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Irish Times Reviews 8th February 2005

Trad Woman – Whelan's, Dublin

First nights must be forgiven for being ropey betimes. Slated as the first of a series on women in traditional music, Sunday night's revelries in Whelan's consisted of a handful of sublime moments and a flabby mêlée of instruments vying for space.

Áine Furey wears her lineage lightly. Bearing only the slightest resemblance to her piper father, Finbar, she possesses a voice that's all her own, balancing an earthy, primal quality on the one hand with a fragile, nervous tension on the other. Her time with Bohinta has served her well, in that she has forged an unmistakeable vocal identity, yet her on-stage diffidence hints at a singer more at home in a singing circle than on a podium.

Niamh Parsons' voice has always set her apart from most of her peers, its belly-deep sigh lending the slightest of ditties a gravitas, and her unapologetic joy in the act of singing a reminder of the way in which stories can buoy the spirit like nothing else.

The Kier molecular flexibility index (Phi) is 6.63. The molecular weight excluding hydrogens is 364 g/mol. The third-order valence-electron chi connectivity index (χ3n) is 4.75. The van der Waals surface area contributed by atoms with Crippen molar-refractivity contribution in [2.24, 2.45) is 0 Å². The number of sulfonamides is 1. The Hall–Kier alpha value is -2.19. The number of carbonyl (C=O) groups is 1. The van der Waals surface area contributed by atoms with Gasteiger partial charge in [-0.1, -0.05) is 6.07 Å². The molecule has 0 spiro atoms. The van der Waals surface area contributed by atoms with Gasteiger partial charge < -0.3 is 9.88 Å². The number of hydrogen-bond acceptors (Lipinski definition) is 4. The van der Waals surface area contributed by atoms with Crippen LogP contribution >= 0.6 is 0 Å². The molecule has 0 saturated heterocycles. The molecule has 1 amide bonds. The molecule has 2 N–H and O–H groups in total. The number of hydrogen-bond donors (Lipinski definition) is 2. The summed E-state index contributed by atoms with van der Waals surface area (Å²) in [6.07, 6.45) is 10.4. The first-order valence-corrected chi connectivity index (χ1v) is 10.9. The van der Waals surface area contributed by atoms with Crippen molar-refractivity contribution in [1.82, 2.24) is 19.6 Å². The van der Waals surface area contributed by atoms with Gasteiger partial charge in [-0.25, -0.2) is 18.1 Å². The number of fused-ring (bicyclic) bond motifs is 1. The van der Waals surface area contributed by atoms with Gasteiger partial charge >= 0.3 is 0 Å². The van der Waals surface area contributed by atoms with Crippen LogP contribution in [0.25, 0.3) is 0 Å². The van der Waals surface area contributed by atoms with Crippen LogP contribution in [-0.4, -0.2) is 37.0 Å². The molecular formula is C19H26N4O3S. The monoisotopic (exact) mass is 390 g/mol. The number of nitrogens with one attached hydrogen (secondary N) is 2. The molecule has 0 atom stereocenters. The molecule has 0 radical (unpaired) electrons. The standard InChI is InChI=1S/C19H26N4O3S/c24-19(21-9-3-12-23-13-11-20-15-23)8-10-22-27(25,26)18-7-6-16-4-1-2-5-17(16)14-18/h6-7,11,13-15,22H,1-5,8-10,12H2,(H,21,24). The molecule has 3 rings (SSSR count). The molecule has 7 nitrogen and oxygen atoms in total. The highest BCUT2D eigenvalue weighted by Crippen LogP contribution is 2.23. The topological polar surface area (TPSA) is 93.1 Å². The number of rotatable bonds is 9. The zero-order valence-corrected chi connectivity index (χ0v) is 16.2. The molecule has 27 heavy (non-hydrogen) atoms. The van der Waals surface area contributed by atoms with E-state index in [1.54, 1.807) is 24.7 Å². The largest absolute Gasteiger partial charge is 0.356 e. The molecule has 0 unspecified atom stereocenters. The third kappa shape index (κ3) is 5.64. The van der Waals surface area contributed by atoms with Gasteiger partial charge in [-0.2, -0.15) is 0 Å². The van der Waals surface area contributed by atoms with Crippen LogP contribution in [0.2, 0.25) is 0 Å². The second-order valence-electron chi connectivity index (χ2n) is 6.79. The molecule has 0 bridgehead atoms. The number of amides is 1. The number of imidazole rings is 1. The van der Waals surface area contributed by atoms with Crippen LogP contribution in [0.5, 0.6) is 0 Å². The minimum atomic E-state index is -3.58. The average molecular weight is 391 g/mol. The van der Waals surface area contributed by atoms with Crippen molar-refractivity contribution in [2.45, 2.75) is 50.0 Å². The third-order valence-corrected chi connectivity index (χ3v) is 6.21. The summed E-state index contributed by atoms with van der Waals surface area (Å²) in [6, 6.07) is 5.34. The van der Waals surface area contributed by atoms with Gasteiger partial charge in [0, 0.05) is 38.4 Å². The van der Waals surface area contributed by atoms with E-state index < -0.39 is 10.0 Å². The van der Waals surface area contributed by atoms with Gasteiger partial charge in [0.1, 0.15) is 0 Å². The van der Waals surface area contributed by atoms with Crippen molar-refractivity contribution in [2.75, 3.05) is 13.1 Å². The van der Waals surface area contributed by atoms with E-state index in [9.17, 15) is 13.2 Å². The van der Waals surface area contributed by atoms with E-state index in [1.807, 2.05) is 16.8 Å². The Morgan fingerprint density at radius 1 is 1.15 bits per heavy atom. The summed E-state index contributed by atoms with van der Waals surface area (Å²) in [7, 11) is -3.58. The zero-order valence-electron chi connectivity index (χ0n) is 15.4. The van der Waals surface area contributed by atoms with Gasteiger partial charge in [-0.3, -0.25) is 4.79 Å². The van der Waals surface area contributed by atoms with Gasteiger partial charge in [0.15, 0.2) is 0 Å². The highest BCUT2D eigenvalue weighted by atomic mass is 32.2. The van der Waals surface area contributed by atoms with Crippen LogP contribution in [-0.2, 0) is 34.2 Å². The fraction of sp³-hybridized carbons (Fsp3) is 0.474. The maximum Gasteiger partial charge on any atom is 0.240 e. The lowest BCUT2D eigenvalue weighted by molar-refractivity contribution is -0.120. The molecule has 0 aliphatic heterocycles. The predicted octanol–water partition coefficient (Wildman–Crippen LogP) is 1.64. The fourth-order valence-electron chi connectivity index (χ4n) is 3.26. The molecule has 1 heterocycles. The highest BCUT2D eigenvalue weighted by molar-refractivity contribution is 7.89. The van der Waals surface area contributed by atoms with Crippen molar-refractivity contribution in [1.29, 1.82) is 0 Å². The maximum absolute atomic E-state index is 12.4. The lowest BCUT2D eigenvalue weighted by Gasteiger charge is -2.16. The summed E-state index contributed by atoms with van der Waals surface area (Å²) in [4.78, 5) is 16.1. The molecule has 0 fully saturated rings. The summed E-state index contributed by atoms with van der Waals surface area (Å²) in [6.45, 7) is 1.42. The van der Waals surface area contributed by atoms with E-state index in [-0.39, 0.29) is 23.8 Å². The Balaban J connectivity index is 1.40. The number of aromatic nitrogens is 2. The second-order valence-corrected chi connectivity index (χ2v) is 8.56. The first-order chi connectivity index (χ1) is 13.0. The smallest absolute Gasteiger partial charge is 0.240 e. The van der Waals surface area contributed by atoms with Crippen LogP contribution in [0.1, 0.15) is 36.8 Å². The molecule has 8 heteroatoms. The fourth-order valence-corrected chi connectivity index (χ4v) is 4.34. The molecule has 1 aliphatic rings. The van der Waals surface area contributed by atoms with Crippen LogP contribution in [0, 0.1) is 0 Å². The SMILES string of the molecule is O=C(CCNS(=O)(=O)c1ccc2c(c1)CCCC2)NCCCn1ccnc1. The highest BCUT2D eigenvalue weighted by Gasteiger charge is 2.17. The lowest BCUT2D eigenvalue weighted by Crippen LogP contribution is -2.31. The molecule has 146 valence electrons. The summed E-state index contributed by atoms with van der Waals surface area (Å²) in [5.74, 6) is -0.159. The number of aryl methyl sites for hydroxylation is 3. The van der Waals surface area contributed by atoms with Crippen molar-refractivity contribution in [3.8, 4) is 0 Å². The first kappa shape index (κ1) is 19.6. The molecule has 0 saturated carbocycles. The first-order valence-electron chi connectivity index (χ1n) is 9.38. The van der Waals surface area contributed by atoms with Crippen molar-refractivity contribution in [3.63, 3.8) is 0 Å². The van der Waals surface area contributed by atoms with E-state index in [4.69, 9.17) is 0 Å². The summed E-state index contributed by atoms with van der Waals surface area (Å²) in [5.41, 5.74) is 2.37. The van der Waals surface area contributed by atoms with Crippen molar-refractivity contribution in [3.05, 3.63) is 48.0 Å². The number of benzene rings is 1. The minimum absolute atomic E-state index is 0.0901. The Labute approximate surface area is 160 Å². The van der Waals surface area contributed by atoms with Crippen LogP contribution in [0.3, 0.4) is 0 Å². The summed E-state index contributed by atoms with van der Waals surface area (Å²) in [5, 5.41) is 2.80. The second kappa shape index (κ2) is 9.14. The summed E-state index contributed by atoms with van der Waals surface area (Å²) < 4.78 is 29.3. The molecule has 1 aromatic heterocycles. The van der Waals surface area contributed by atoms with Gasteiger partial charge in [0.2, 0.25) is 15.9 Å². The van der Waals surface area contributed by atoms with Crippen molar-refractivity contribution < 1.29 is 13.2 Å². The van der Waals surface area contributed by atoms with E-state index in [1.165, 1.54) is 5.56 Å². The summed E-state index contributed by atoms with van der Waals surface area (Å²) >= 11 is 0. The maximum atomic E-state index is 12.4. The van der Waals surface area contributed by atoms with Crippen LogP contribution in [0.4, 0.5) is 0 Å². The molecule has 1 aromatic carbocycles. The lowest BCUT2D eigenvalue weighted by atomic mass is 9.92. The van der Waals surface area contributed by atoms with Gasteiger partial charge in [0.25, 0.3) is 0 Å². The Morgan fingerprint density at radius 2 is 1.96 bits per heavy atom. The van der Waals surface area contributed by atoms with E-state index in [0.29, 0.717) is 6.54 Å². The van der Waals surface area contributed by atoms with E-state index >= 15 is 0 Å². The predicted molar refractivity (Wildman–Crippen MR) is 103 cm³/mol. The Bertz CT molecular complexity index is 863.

Accompanied by her regular compadre Graham Dunne on guitar, she revelled in a glorious reading of An Páistín Fionn, and delighted in reinventing Black Is The Colour, replete with a jazz line that suited it well.

Siobhán Warfield, the night's MC, fronted her band, Gael Slí, with a feisty confidence that whispered of years of experience. Her harp and piano accordion struggled for position alongside Adrian Hart's superb fiddle, Dave Keegan's subtle percussion and Robin Hurt's guitar, and her vocals shifted awkwardly between a fine folk reading of Ewan McColl's The Ballad Of Tim Evans and a curious Shania Twain-esque take on My Ain True Love.

Sandy Denny's Maddy Groves suffered most at the hands of Gael Slí, its tale of tragedy bowdlerised by their sledgehammer arrangements and blithe indifference to the story's lyrical strength. The song has always borne close kinship to Planxty's Little Musgrave, but such lineage was nowhere to be seen amid the calcified skeleton that was laid bare by Gael Slí.

Warfield's undoubted charisma and organisational skills hint at a future for this showcase of women with an appetite for the tradition.

Next time out, with a tincture of restraint and a whole lot more honing of her own vocal identity, she might manage to strike a note that's all her own.

Siobhán Long

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